A poster inside the elevator of La Birreria, Eataly’s rooftop brewpub/”beer garden”/foodie paradise, promises that although Dante Alighieri states that the third circle of hell is reserved for the gluttonous, one should embrace this, and that the 14th floor of this building will reveal heaven to you. I guess that depends on what your interpretation of heaven is.
The rooftop bar/brewery, located in the Flatiron district, is approaching its first birthday, and like any spirit, is maturing with age. It should be more accessible than last summer, where long lines often left a bad taste in my mouth. This spot is much more of a destination than a local hangout, and would best be enjoyed on a sunny afternoon as opposed to a weekend night.
A retractable roof allows Birreria to be open year round, rain or shine, but its three cask-conditioned original brews are what sets it apart from any other Manhattan rooftop, thanks to the brewing genius of Brooks Caretta, Birreria’s brewmaster. Carretta is a true Italian-American in the sense that he is American born but Italian raised, and I don’t mean just in the sense of a traditional Sunday pasta dinner variety, or a Jersey Shore-esque, Italian flag-touting, “Guido,” as the stereotyped reality shows endorse. No “Situation” here, Caretta is the real deal, pretty much raised in Rome until this project brought him here. He is the human collaboration of American and Italian brewing techniques.
The brews are influenced by a trifecta of brewery collaborations, two Italian, one American. While Baladin and Del Borgo represent Italia, State-side, the Delaware-bred Dogfish Head (one of my favorite American breweries) is the third head of La Birerria. Together, they make up the Birerria Brothers. So, she wants to know, how is the beer?
At any given time, Birreria will offer three CASK-CONDITIONED ales, in addition to their ten draughts and 30+ bottle selections. On this particular May afternoon, the rooftop-brewed selections were Gaia, Wanda, and the lovely Gina. Ahh, three Italian-American women with no drama, only a love for good taste. (Versace? Gucci? Prada)?
While pints will run you $10 a pop, a flight is available. The flight option is not mentioned on the menu, and will cost you $12 for three 4oz. pours, on this particular day served in small brandy snifters. Due to the fact that cask-conditioned ales are still “alive,” (actively fermenting inside their casks), served at a temperature that ranges from 50-55o F, and are also hand-pumped, there may be inconsistencies among the beer’s tasting at any given time. Hey—even these gals can have a bad day.
First, Gaia–a Saison brewed with Red Wheat and Rye from the Hudson valley and slightly bittered with New York State grown Chinook hops. Golden-yellow in color, her aroma is fruity and citrusy, like a warm summer day spent sweating out on the fields. A Saison is often referred to as a Farmhouse-style ale, and although traditionally Francophone, her Italian counterpart, Gaia, grew up in the Hudson Valley. Saison literally translates to season, and this is Birreria’s current seasonal offering. Perfect for spring, this beer would pair well with one of the establishment’s cheese plates.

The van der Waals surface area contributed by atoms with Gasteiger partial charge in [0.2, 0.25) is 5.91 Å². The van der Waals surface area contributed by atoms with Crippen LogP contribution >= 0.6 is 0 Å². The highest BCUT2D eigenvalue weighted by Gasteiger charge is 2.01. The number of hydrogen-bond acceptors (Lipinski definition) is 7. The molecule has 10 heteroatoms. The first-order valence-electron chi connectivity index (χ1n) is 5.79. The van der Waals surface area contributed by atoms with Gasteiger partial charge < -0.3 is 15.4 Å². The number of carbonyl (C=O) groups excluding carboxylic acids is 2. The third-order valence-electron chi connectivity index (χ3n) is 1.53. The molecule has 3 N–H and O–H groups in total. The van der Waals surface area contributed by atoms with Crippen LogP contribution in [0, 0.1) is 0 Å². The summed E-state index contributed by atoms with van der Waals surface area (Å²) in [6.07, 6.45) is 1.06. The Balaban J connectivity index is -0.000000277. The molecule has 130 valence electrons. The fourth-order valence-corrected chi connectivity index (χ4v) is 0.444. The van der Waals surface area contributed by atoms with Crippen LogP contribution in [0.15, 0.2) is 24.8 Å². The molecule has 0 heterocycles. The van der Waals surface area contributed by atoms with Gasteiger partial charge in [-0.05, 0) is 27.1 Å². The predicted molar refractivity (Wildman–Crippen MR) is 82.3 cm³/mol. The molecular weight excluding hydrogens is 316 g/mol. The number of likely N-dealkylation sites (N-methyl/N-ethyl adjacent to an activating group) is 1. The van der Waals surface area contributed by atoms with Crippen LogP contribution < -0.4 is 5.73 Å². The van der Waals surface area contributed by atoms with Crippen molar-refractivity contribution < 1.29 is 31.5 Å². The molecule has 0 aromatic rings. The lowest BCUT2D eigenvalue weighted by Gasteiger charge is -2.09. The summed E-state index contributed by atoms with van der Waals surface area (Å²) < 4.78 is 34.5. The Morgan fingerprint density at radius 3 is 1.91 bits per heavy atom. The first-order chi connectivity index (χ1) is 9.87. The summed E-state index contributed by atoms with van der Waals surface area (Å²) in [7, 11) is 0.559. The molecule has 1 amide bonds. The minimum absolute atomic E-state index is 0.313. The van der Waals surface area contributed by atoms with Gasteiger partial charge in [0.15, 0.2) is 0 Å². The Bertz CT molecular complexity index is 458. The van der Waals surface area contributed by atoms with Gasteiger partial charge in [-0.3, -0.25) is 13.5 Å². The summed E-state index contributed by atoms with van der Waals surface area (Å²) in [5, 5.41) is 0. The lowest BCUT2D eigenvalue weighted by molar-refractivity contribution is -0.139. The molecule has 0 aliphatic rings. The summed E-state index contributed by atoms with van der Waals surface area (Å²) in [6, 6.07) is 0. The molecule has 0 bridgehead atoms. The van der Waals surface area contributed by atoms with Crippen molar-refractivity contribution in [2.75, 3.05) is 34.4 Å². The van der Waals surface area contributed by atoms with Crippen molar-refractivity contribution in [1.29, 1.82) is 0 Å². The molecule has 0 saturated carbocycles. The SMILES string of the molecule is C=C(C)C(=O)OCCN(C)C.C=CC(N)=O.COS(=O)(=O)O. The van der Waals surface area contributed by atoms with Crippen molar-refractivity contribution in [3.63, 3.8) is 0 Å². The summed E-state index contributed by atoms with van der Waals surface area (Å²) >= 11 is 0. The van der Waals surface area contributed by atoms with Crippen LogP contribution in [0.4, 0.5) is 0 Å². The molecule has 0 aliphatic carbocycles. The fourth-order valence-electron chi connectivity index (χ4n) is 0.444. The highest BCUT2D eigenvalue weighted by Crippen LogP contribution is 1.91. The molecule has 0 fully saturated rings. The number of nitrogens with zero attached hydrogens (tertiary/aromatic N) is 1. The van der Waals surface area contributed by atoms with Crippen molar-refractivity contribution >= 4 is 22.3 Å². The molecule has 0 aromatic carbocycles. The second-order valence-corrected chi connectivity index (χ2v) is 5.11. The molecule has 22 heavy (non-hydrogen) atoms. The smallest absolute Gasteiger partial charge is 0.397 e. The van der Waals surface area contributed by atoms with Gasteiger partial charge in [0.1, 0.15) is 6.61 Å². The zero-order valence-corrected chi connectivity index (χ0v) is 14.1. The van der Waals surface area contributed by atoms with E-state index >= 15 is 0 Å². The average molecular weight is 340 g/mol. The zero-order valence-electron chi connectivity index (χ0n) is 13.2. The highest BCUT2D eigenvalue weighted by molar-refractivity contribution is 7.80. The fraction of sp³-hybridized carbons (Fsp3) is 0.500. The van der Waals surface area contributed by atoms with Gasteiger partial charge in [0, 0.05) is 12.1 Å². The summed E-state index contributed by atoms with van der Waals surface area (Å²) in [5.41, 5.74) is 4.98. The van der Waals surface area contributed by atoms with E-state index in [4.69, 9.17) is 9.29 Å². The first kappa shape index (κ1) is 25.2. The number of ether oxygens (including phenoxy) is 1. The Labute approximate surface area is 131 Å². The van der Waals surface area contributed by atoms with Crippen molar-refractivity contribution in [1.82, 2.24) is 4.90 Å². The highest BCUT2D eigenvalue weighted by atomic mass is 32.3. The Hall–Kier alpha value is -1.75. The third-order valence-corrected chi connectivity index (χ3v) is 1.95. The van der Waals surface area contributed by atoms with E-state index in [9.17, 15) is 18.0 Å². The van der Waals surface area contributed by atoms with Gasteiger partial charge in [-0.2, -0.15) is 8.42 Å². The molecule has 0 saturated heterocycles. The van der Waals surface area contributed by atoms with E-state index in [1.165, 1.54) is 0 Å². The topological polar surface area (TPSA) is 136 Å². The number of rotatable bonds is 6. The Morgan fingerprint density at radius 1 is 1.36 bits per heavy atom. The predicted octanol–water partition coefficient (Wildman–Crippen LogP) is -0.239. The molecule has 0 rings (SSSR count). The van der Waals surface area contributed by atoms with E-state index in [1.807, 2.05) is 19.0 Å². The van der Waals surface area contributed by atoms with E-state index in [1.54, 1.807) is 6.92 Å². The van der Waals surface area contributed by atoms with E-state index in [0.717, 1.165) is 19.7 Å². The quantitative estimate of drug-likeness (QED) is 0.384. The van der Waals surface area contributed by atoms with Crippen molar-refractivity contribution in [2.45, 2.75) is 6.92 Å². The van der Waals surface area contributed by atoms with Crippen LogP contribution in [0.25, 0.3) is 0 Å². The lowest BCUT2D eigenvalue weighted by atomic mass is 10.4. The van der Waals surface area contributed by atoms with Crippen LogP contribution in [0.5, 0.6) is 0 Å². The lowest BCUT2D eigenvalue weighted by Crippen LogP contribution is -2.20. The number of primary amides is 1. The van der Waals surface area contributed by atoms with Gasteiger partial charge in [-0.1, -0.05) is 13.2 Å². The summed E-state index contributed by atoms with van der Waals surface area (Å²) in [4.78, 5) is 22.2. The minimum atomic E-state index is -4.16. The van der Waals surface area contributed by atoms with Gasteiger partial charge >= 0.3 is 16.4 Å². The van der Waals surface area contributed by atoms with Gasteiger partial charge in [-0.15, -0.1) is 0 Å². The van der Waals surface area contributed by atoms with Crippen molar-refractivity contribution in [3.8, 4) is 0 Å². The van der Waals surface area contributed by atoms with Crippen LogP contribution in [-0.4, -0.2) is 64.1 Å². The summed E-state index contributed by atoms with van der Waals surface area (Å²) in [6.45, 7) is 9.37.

Her cousin, Wanda, is darker and more robust—with coffee notes, this mild brown ale is moderately dark but traditional, brewed with chestnuts. It had a strong malt character with almost no hop influence. Wanda is like that native Italian nonna, providing you with a hearty meal complete with Sunday sauce. Warm and comforting.
And then there is Gina—sweet Gina is an American-style pale ale brewed with fresh thyme. It didn’t take me too much time to fall in love with her though, as she seemed to be the most drinkable and agreeable to my palate. My fellow beer-tasters agreed.
I highly suggest getting a flight on your first visit so you can pick out which of these Italian ladies fits you best (just like trying on an Armani suit).
While La Birerria does offer food (cheese plates, charcuterie as well as salads and entrees), I have yet to eat there. In fact, the only way to snag a seat at one of the tables is to order food (this is not your traditional beer garden). But hey, who doesn’t love Italian sausage?
In addition to the casks, my beer-drinking buddies and I had a Madamin, brewed by LoverBeer, which was a Flanders-style brown sour beer (Oud Bruin) that tasted tart but was balanced with caramel maltiness, and a L’Olmaia Karkade, a flowery, spring beer brewed with hibiscus. Both these Italian brews, available on draft, were served in Birerria’s “Teku” glasses, which resemble long-stemmed beakers and supposedly enhance the flavor of the beer, like a large snifter. Oh, and it looks fancy too.
Whether La Birerria fits your view of heaven or not, one thing can be said—Italians do it with style and flavor. Salute!